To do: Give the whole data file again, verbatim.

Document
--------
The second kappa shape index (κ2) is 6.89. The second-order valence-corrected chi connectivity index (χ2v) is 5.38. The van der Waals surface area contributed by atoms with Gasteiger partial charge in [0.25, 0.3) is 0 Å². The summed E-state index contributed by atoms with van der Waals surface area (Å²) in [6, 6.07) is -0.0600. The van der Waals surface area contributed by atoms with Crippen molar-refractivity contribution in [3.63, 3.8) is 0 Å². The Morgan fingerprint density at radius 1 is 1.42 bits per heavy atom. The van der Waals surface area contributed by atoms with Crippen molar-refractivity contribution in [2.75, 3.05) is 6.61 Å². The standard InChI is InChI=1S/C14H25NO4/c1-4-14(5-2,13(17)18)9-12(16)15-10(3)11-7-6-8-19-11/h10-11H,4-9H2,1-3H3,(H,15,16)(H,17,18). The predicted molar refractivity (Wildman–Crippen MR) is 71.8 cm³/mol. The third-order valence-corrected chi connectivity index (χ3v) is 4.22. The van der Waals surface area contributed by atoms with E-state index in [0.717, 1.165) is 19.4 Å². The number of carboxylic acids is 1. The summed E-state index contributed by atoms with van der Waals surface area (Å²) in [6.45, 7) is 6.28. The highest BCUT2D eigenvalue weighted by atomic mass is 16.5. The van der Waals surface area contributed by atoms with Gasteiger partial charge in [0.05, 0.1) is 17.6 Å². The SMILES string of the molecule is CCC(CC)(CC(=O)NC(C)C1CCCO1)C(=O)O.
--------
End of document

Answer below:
The second kappa shape index (κ2) is 6.89. The second-order valence-corrected chi connectivity index (χ2v) is 5.38. The van der Waals surface area contributed by atoms with Gasteiger partial charge in [0.25, 0.3) is 0 Å². The summed E-state index contributed by atoms with van der Waals surface area (Å²) in [6, 6.07) is -0.0600. The van der Waals surface area contributed by atoms with Crippen molar-refractivity contribution in [3.63, 3.8) is 0 Å². The Morgan fingerprint density at radius 1 is 1.42 bits per heavy atom. The van der Waals surface area contributed by atoms with Crippen molar-refractivity contribution in [2.75, 3.05) is 6.61 Å². The standard InChI is InChI=1S/C14H25NO4/c1-4-14(5-2,13(17)18)9-12(16)15-10(3)11-7-6-8-19-11/h10-11H,4-9H2,1-3H3,(H,15,16)(H,17,18). The predicted molar refractivity (Wildman–Crippen MR) is 71.8 cm³/mol. The third-order valence-corrected chi connectivity index (χ3v) is 4.22. The van der Waals surface area contributed by atoms with E-state index in [0.717, 1.165) is 19.4 Å². The number of carboxylic acids is 1. The summed E-state index contributed by atoms with van der Waals surface area (Å²) in [6.45, 7) is 6.28. The highest BCUT2D eigenvalue weighted by atomic mass is 16.5. The van der Waals surface area contributed by atoms with Gasteiger partial charge in [0.05, 0.1) is 17.6 Å². The SMILES string of the molecule is CCC(CC)(CC(=O)NC(C)C1CCCO1)C(=O)O.